Considering future performance in your database

Ten years ago I worked on a project where we did a lot of fancy things with a number of databases. I learned a lot during that project but I also heard a funny story a coworker told me:

I was called in to fix a problem with an accounting system. The customer described the problem as an invalid status message. It turned out that when they did reports and searches on the master table holding all financial activities it took several minutes to complete. This was not the customer's concern. They were concerned that the status message said "hold your breath and count to a hundred", which was false since the operation typically was not completed before you could count to a hundred...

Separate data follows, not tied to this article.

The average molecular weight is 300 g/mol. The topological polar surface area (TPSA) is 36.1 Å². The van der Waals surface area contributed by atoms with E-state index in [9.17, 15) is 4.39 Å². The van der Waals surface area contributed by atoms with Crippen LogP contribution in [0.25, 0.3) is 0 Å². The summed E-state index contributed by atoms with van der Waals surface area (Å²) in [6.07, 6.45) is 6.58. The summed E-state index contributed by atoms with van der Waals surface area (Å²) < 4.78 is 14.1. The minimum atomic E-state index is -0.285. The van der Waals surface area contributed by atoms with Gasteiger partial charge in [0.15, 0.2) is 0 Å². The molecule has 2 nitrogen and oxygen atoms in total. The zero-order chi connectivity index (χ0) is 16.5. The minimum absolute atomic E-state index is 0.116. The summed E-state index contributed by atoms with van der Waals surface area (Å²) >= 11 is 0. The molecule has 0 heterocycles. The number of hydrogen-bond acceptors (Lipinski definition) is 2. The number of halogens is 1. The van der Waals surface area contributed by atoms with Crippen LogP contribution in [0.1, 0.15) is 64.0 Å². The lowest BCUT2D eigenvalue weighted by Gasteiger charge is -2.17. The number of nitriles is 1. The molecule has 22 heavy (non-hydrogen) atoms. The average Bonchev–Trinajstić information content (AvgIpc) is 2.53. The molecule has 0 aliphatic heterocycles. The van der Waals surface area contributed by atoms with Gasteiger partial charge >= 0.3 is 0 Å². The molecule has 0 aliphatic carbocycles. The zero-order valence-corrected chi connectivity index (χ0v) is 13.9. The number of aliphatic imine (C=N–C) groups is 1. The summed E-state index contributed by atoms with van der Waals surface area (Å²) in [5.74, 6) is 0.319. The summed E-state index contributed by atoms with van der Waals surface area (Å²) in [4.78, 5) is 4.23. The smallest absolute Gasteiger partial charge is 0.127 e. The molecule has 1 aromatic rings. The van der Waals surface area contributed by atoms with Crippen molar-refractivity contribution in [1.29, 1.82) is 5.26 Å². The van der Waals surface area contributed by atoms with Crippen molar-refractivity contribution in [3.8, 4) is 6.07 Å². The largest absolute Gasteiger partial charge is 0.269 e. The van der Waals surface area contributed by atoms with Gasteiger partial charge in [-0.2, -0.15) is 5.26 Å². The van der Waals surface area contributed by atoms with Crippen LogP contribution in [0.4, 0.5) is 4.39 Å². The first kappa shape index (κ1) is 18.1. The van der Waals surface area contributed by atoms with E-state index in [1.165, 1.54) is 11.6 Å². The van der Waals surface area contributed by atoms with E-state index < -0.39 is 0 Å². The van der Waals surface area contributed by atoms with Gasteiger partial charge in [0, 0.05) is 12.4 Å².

The basic problem was that the developers never tested the database nor the accounting system with enough data to simulate several years of accounting information. You don't want to do that. There are also a number of other things you probably don't want to do. This article (register for a free account to read) covers a few good things to look out for. For example you there is usually a bad idea to do "IF (SELECT COUNT(*) FROM ... WHERE ...) > 0" when "IF EXISTS (SELECT 1 FROM ... WHERE ...)" works just as fine without the potential problem actually counting the number of rows.

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